E-learning

by Geoff Allan

Is e-learning value for money?

E-learning packages are not cheap, but they can prove more cost effective than other learning methods.

Let’s suppose you’ve decided that, as part of encouraging staff to be more commercially minded, you want everyone to be able to read and understand your internal finance reports. These are quite straightforward profit-and-loss summaries, but the finance staff have neither the time nor the skills to run workshops, so you need an external trainer.

Bearing in mind the number of staff and the need to keep the business running, you decide to provide four half-day workshops. Your costs will include the trainer, staff time and, in some cases, travelling costs from those of your smaller branches that couldn’t justify their own workshops.

A disadvantage of this approach is that not every member of staff needs to learn everything, because some people already have some knowledge. Unfortunately, the workshop environment is not readily conducive to catering for individual learning needs, so some of the money is, effectively, wasted.

Packages tailored to your needs

Alternatively, you could obtain an e-learning package, tailored to your organisation finance reports. Your staff will be able to work on this in short periods during the working day. Because they will be learning individually, they will proceed at different rates and will concentrate only those things they don’t already know. Your costs will be the cost of the package, plus any time you need to pay for cover for those staff who have no free time to study.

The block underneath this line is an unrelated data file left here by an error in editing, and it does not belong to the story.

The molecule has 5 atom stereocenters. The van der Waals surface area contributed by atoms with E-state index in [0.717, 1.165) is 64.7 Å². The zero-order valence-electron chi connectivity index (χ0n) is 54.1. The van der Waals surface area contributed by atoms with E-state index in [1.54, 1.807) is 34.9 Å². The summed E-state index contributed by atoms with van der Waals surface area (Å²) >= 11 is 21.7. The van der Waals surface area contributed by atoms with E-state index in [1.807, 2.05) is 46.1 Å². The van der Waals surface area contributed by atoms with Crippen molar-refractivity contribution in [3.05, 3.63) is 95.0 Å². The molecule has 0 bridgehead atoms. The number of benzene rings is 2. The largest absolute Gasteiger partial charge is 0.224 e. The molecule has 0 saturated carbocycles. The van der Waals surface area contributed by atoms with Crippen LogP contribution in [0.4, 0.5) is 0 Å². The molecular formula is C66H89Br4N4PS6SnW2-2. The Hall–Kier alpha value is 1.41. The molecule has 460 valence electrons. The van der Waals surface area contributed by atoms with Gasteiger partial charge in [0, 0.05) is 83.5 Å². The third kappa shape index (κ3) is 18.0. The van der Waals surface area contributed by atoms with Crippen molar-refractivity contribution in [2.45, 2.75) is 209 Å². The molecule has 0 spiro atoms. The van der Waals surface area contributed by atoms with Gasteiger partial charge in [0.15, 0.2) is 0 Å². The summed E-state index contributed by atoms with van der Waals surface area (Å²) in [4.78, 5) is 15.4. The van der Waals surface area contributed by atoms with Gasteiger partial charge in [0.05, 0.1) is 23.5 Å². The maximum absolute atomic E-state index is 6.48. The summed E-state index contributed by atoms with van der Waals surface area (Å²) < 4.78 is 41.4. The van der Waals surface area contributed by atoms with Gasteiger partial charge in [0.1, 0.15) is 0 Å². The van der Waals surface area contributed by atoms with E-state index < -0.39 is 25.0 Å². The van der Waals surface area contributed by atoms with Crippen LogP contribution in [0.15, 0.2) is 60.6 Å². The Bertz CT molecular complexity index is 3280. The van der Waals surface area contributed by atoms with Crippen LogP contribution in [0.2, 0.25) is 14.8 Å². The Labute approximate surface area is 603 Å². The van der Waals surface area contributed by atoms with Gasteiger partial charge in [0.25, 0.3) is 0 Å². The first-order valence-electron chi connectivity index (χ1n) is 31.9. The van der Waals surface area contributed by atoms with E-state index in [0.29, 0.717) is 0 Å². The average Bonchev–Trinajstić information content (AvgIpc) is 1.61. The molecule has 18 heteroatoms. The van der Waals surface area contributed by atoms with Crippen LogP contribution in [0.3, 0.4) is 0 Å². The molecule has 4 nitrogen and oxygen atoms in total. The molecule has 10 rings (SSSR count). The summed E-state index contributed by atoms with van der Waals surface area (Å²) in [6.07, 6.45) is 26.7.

Once you’ve decided the learning needs, and assuming the e-learning works out less expensive than providing workshops, then an e-learning package is obviously the answer. And provided the finance reports stay in the same format, the package will remain available, both for new members of staff and for updating people, making it even more cost-effective.

Apart from the costing process described above, in which you are choosing between e-learning and workshops, you need to bear in mind that the cost of the package itself will depend on the type of e-learning provided. A package specially designed and produced for an individual client will be vastly more expensive in absolute terms than a more generic off-the-shelf package.

Fortunately, there is also a range of software that trainers can use to produce their own e-learning packages though care should be taken that whoever is doing it has some knowledge of e-learning instructional design. Giving someone a tin of paint does not make them an artist. It comes back to considering your needs and the cost of alternative methods.